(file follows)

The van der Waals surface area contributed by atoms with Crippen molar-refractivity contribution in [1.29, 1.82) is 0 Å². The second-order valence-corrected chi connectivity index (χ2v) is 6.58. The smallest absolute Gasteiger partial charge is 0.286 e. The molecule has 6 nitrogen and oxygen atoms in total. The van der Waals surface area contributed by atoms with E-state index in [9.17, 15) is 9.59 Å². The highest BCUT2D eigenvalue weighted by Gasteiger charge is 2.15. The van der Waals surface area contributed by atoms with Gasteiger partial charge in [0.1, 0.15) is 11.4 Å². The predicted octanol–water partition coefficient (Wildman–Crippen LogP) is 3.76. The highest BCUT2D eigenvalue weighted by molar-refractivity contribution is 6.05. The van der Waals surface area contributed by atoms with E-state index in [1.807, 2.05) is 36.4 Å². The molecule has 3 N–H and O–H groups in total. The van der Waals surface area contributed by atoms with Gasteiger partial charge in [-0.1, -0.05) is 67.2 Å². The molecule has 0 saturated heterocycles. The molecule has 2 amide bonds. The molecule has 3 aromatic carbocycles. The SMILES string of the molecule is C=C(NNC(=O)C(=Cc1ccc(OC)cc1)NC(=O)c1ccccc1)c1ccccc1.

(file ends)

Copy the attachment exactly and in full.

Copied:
The van der Waals surface area contributed by atoms with Crippen molar-refractivity contribution in [1.29, 1.82) is 0 Å². The second-order valence-corrected chi connectivity index (χ2v) is 6.58. The smallest absolute Gasteiger partial charge is 0.286 e. The molecule has 6 nitrogen and oxygen atoms in total. The van der Waals surface area contributed by atoms with E-state index in [9.17, 15) is 9.59 Å². The highest BCUT2D eigenvalue weighted by Gasteiger charge is 2.15. The van der Waals surface area contributed by atoms with Gasteiger partial charge in [0.1, 0.15) is 11.4 Å². The predicted octanol–water partition coefficient (Wildman–Crippen LogP) is 3.76. The highest BCUT2D eigenvalue weighted by molar-refractivity contribution is 6.05. The van der Waals surface area contributed by atoms with E-state index in [1.807, 2.05) is 36.4 Å². The molecule has 3 N–H and O–H groups in total. The van der Waals surface area contributed by atoms with Gasteiger partial charge in [-0.1, -0.05) is 67.2 Å². The molecule has 0 saturated heterocycles. The molecule has 2 amide bonds. The molecule has 3 aromatic carbocycles. The SMILES string of the molecule is C=C(NNC(=O)C(=Cc1ccc(OC)cc1)NC(=O)c1ccccc1)c1ccccc1.